My basic reason for this blog, theoretically at least, is to share some of the work I do in school in One-To-One maths tuition.  In practice it’s about a lot more than that – about games, people who’ve inspired me, lessons I’ve enjoyed, odd little snippets that have stayed with me, and more.  I do promise, however, to do my very best to resist talking about jazz or Brighton and Hove Albion.

So what do I mean by One-To-One  tuition?

Seems pretty obvious, doesn’t it, but it’s not quite such a silly question as you might think.  We’re not talking about any old situation where an adult sits down with a single child, nor are we referring to sessions with a private tutor – I’m employed in school under the aegis of the Making Good Progress initiative, which grew out of the initial scheme launched nationally in 2009.

The target group of pupils is what you might call the (fairly) silent majority of children (most of my pupils are in Year 6 – 10 to 11 year-olds); those children of reasonable ability for whom progress has stalled a little.  Alternatively they may children who are doing OK, but who are ready to receive a stimulus which will let them show a significant development in progress. I’m not working with those of particularly high ability or those with definite problems, so I suppose my pupils come from the 60% or 70% who are not at the extremes.

But basically, the principle is that by working individually, the teacher (and yes it’s a teacher and not a classroom assistant or a volunteer parent) will be able to locate and remedy misunderstandings which are preventing the child from making full progress.

Initially we used weekly after-school sessions; originally we used ten sessions of an hour.  Quite soon we switched to sessions in school time; then we found we got pretty well all the benefits in a smaller number of sessions, which freed up time to work with more children.

And while One-To-One sessions are great the one thing they cannot offer is child / child interaction and discussion, so we’ve settled into a pattern of using five / six week blocks in a One-To-Two format.  In consequence, I get to work with more than twenty Y6 pupils in a year, perhaps 25% of the year group.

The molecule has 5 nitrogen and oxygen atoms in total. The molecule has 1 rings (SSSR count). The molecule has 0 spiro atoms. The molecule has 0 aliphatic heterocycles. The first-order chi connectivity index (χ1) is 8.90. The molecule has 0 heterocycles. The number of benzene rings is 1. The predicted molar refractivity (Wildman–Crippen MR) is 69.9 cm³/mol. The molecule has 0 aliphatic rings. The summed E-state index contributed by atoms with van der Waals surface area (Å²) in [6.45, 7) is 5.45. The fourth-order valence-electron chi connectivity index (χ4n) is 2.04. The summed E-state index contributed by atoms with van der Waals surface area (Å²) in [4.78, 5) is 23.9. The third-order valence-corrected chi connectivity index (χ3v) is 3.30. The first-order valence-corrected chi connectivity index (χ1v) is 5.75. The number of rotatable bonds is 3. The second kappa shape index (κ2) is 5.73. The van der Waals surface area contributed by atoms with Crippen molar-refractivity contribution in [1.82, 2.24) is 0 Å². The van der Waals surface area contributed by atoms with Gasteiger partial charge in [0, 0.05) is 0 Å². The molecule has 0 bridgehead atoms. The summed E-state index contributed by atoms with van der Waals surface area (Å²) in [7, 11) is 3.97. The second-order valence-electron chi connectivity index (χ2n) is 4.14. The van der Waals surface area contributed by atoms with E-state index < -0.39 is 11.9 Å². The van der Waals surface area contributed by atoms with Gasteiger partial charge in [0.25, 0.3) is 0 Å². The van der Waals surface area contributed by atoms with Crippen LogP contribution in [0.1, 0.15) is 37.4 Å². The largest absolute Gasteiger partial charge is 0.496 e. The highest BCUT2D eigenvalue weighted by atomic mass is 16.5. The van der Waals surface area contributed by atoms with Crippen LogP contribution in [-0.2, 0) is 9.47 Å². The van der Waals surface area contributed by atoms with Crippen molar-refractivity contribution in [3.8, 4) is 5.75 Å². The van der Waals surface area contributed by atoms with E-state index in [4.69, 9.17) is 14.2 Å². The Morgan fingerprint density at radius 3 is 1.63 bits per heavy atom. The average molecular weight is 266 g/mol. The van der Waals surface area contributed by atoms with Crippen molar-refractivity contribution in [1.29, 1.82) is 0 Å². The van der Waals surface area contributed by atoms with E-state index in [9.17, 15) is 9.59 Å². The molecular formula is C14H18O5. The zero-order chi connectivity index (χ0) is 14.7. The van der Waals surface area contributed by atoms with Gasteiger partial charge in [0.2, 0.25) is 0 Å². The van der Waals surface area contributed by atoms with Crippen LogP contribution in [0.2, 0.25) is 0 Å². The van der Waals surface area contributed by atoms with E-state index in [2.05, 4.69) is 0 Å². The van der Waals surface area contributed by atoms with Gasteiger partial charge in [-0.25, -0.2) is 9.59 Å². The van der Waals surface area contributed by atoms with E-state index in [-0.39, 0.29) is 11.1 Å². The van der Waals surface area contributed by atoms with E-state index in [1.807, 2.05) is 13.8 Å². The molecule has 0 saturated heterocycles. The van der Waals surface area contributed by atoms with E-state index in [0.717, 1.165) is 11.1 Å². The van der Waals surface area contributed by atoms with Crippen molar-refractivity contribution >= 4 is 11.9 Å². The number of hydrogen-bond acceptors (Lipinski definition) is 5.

The starting point is that teachers, pupils, and parents will agree three areas for development – for example, using fractions, problem-solving, multiplication methods.

I try hard to make it clear that the sessions are very different from normal lessons.  We’ll work comfortably in the library, with laptop to hand.  I guess 90% of what we do is by talking, and anything written is done in a book that’s mine rather than their exercise book.  There are no textbooks or worksheets, and most of the writing is mine.

Above all, the sessions are the child’s rather than mine; they’re active rather than reactive and passive.   There’s no hiding place and no chance to switch off and take a rest, and one of the things that surprises children – and their parents – is that they can do a solid hour of mathematics and still be surprised and disappointed when it’s time to finish.

You won’t find me making any claims that I resolve all the child’s difficulties in the three target areas, let alone more widely.  But what I will claim is that their attitude to mathematics is often changed dramatically, that their confidence and self-image are vastly improved, and that these are not simply short-term benefits.  School managers love the fact that their performance in KS2 Tests is usually significantly boosted.

And it’s not just pupils who benefit, either.  When we’ve been able to have meetings with colleagues in other schools there’s been universal agreement that 1-2-1 is so informative that every teacher should do some tuition every year, simply because of the insight they get into the way children learn mathematics.

So this blog is my attempt to share some of the things I’ve found useful and some of the things children have taught me.  And given that in 55+ years I’ve taught quite a lot of maths lessons, there are quite a few other things I’d like to share as well.


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